Prior to her 5-year old son’s death, Whitney Bosselman googled, “do people cry when they’re dying.”

When little Christopher, who went by C.K., was discovered unresponsive in the family car on a sweltering day, his death could have easily been ruled accidental.

The boy was autistic and had a history of escaping from the house and wandering about.

Things got very complicated for the 31 years old mom, Whitney Bosselman when the police examined her Internet search history.

A completely different picture emerged – that of a woman thinking about, if not downright planning the death of her own child.

Baked To Death In His Mother’s Car

Whitney Bosselman of Waterford, Connecticut, was arrested on Oct 15, 2018, and charged with criminally negligent homicide in connection with the death of the boy.

The Whitney Bosselman story began on May 3 when the woman called 911 to report her son Christopher was missing from the family home.

She said she went for a nap at around 11.30 am, leaving the boy in the living room, with the doors locked and the alarm on.

When she got up around 2 pm, the child was gone. According to local reports, the police had no trouble finding the little boy.

After searching the house and the garden, at 2.48 pm, C.K. was discovered naked and buckled into the back of his mother’s car.

He was unresponsive, had no pulse, and all the attempts to resuscitate him failed.

It was an 86-degree died and C.K. had been baked to death in his mother’s Toyota, which was found with the doors and windows locked.

According to the official death report, the boy died “from hyperthermia due to environmental exposure in an enclosed vehicle.” The report did not specify the exact time of death.

The way Whitney explained what must have happened it all seemed to fit. She “believed that C.K. got out of the house via the living room window which leads to the front porch.”

She said she found the window open and the screen removed. As to why was the child naked, she told police “he did not like to wear clothes.”

Mother’s Homicidal Thoughts Discovered After An Anonymous Tip

A few days later, on May 7, the local police received a very disturbing anonymous tip that read:

“Whitney Bosselman is a gamer with noise-canceling headphones. Please look at her WoW (World of Warcraft) account/computer for active play around the time of her son’s death in case she was gaming and not actually napping.”

The tip implied she might have been careless, like playing a video game instead of caring for her autistic son. What emerged from the investigation was far worse than that.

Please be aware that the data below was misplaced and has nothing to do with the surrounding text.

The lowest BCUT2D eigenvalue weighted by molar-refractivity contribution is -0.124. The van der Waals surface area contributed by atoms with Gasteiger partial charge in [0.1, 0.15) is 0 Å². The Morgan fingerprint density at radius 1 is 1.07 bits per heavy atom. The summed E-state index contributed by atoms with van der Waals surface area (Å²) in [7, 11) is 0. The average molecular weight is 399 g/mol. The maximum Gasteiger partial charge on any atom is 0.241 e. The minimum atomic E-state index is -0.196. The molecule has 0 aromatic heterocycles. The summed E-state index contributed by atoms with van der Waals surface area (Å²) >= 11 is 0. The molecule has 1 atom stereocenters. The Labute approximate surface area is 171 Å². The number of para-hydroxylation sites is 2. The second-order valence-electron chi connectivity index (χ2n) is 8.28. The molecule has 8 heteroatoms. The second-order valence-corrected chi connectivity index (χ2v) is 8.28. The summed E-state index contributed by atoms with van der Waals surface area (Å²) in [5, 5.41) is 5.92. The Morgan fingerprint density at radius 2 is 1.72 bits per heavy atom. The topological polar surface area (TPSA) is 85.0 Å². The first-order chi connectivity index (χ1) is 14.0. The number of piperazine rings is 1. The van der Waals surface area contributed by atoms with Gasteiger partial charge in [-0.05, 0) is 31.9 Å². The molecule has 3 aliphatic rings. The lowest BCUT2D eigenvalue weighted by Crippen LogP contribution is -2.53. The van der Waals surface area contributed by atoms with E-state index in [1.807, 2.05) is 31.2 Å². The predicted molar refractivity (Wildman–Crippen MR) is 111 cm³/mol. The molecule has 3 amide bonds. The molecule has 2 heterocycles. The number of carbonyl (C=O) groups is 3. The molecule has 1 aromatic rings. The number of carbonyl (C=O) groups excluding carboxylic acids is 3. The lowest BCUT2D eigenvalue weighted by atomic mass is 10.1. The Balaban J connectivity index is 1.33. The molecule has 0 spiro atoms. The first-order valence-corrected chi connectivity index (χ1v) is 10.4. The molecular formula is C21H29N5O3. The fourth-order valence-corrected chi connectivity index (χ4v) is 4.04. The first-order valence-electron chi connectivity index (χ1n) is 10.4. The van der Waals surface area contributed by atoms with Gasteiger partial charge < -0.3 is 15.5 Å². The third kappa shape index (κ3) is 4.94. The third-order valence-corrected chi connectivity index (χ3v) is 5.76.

When the police looked into her gaming account they discovered she had logged in 83 times between April 20 and May 3, and, more important, she had sent 273 chat messages between May 2 at 10:53 p.m. and May 3 at 6:03 a.m. In many of those messages, Whitney complained about her son:

“also would like a bunk bed that i could make into a cage thing for him at night,” “seriously depressing though to have everything destroyed,” and “just tired of poop and scribbles and pee.”

The investigators found these messages so disturbing they decided to have a look at all of Whitney’s electronic devices

It emerged that the woman searching ways to kill the child,“teen dies in minivan” or “do people cry when they’re dying” and even wondered what happened next “autistic children and reincarnation.”

Also, a page with the story of a man who had confessed to killing his autistic son, a five-year old just like her own son, had been visited multiple times in the weeks leading up to C.K.’s death.

A Living Hell

Official reports at the time mentioned that the Bosselmans lived in deplorable conditions.

Police found soiled diapers, bags of trash, moldy food everywhere, and the whole house reeked of urine and feces.

At the time of the arrest, most of the press reports focused on the mother and the dead boy.

Because of privacy concerns, few mentioned that there were two other children living in the house at the time of C.K.’s death.

So was the boy’s father, Christopher Bosselman, who was very much aware of the woman’s state of mind and shared her opinions on the child.

In one text message exchange retrieved by the police, Whitney complains that C.K. broke a light in his bedroom.

The father texts back “Christ he is a [expletive] animal.” At another time, the man texted his wife “ya ck was about to ge [sic] murdered fir [sic] getting into stuff but he’s being decent now.”

It emerged that he boy was probably locked in the basement at times. There the police discovered an old mattress set up in a corner with no linens.

Right next to the mattress on the bare cement floor, they found a blanket, pillow and a dirty diaper. The door knobs to one of the bedrooms and the basement were also missing.

There are also reports indicating the situation of this family was known to local CPS who had visited the house on several occasions. No action was taken.

A Distraught Child

The fact that something was wrong with C.K. was also known to the staff at Great Neck School where he was a pupil.

The staff confirmed that the child was nonverbal and had issues with wearing clothes, being in the habit of pulling his pants down in the classroom.

He was described as strong, fast, and smart. Although he struggled with opening juice boxes and had trouble buttoning or zippering his pants or jackets, he had no problems opening doors and frequently bolted from the classroom.

His teacher said that in the days prior to his death the boy was obviously distraught and had sunken eyes. Unfortunately, no alarm was raised.

Whitney Bosselman pleaded not guilty to the charges brought against her and was released on a $50,000 bail.

This story raises a lot of questions and many will remain unanswered. Just like the mother’s question “do people cry when they’re dying?”

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